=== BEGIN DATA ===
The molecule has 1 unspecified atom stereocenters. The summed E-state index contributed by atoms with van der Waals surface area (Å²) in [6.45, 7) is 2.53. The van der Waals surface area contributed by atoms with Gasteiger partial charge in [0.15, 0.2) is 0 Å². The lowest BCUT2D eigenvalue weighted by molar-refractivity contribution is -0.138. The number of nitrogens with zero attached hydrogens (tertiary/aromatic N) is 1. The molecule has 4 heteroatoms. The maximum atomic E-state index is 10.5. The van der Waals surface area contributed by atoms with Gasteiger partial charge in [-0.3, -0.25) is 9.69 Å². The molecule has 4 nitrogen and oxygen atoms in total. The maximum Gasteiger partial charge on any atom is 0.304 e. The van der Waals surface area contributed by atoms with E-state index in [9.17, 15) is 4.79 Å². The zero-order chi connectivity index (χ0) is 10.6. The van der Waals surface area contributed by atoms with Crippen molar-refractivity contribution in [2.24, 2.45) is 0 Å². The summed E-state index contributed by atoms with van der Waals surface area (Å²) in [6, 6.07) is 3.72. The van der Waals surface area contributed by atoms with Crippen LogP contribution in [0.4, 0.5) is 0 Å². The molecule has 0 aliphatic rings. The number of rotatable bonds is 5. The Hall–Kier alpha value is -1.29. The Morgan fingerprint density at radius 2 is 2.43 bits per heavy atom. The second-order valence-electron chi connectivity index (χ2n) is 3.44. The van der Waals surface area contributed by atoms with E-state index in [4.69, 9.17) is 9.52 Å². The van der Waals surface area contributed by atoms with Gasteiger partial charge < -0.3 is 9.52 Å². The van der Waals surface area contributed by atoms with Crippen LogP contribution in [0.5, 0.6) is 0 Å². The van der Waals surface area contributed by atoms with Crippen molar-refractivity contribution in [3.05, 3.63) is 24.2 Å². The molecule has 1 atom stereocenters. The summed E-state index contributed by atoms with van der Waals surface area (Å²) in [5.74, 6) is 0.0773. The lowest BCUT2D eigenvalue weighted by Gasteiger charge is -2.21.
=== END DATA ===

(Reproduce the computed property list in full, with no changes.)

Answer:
The molecule has 1 unspecified atom stereocenters. The summed E-state index contributed by atoms with van der Waals surface area (Å²) in [6.45, 7) is 2.53. The van der Waals surface area contributed by atoms with Gasteiger partial charge in [0.15, 0.2) is 0 Å². The lowest BCUT2D eigenvalue weighted by molar-refractivity contribution is -0.138. The number of nitrogens with zero attached hydrogens (tertiary/aromatic N) is 1. The molecule has 4 heteroatoms. The maximum atomic E-state index is 10.5. The van der Waals surface area contributed by atoms with Gasteiger partial charge in [-0.3, -0.25) is 9.69 Å². The molecule has 4 nitrogen and oxygen atoms in total. The maximum Gasteiger partial charge on any atom is 0.304 e. The van der Waals surface area contributed by atoms with E-state index in [9.17, 15) is 4.79 Å². The zero-order chi connectivity index (χ0) is 10.6. The van der Waals surface area contributed by atoms with Crippen molar-refractivity contribution in [2.24, 2.45) is 0 Å². The summed E-state index contributed by atoms with van der Waals surface area (Å²) in [6, 6.07) is 3.72. The van der Waals surface area contributed by atoms with Crippen LogP contribution in [0.4, 0.5) is 0 Å². The molecule has 0 aliphatic rings. The number of rotatable bonds is 5. The Hall–Kier alpha value is -1.29. The Morgan fingerprint density at radius 2 is 2.43 bits per heavy atom. The second-order valence-electron chi connectivity index (χ2n) is 3.44. The van der Waals surface area contributed by atoms with E-state index in [4.69, 9.17) is 9.52 Å². The van der Waals surface area contributed by atoms with Gasteiger partial charge < -0.3 is 9.52 Å². The van der Waals surface area contributed by atoms with Crippen LogP contribution in [0.5, 0.6) is 0 Å². The van der Waals surface area contributed by atoms with Crippen molar-refractivity contribution in [3.05, 3.63) is 24.2 Å². The molecule has 1 atom stereocenters. The summed E-state index contributed by atoms with van der Waals surface area (Å²) in [5.74, 6) is 0.0773. The lowest BCUT2D eigenvalue weighted by Gasteiger charge is -2.21.